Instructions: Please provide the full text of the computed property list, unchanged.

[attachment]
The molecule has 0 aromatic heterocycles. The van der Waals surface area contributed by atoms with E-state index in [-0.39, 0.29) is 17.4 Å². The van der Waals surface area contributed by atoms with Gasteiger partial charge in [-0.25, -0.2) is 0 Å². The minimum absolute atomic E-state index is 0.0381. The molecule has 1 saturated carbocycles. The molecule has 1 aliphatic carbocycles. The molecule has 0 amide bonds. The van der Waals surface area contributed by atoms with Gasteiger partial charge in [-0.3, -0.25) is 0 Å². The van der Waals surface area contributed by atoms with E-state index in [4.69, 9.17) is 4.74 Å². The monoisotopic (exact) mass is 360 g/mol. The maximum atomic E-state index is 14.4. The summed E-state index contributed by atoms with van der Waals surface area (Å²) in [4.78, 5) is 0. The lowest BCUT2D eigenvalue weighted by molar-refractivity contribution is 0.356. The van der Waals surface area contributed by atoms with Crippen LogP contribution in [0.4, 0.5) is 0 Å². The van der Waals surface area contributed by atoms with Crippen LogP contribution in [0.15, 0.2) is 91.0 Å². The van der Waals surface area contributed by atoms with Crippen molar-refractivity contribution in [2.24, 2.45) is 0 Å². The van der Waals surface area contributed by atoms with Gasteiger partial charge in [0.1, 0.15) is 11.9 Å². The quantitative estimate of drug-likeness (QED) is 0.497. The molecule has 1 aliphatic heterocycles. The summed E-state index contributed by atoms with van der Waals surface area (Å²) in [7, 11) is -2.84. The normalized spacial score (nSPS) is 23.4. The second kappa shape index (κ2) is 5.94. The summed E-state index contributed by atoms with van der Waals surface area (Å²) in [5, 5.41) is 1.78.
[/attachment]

The molecule has 0 aromatic heterocycles. The van der Waals surface area contributed by atoms with E-state index in [-0.39, 0.29) is 17.4 Å². The van der Waals surface area contributed by atoms with Gasteiger partial charge in [-0.25, -0.2) is 0 Å². The minimum absolute atomic E-state index is 0.0381. The molecule has 1 saturated carbocycles. The molecule has 1 aliphatic carbocycles. The molecule has 0 amide bonds. The van der Waals surface area contributed by atoms with Gasteiger partial charge in [-0.3, -0.25) is 0 Å². The van der Waals surface area contributed by atoms with E-state index in [4.69, 9.17) is 4.74 Å². The monoisotopic (exact) mass is 360 g/mol. The maximum atomic E-state index is 14.4. The summed E-state index contributed by atoms with van der Waals surface area (Å²) in [4.78, 5) is 0. The lowest BCUT2D eigenvalue weighted by molar-refractivity contribution is 0.356. The van der Waals surface area contributed by atoms with Crippen LogP contribution in [0.4, 0.5) is 0 Å². The van der Waals surface area contributed by atoms with Crippen LogP contribution in [0.15, 0.2) is 91.0 Å². The van der Waals surface area contributed by atoms with Crippen molar-refractivity contribution in [2.24, 2.45) is 0 Å². The van der Waals surface area contributed by atoms with Gasteiger partial charge in [0.1, 0.15) is 11.9 Å². The quantitative estimate of drug-likeness (QED) is 0.497. The molecule has 1 aliphatic heterocycles. The summed E-state index contributed by atoms with van der Waals surface area (Å²) in [7, 11) is -2.84. The normalized spacial score (nSPS) is 23.4. The second kappa shape index (κ2) is 5.94. The summed E-state index contributed by atoms with van der Waals surface area (Å²) in [5, 5.41) is 1.78.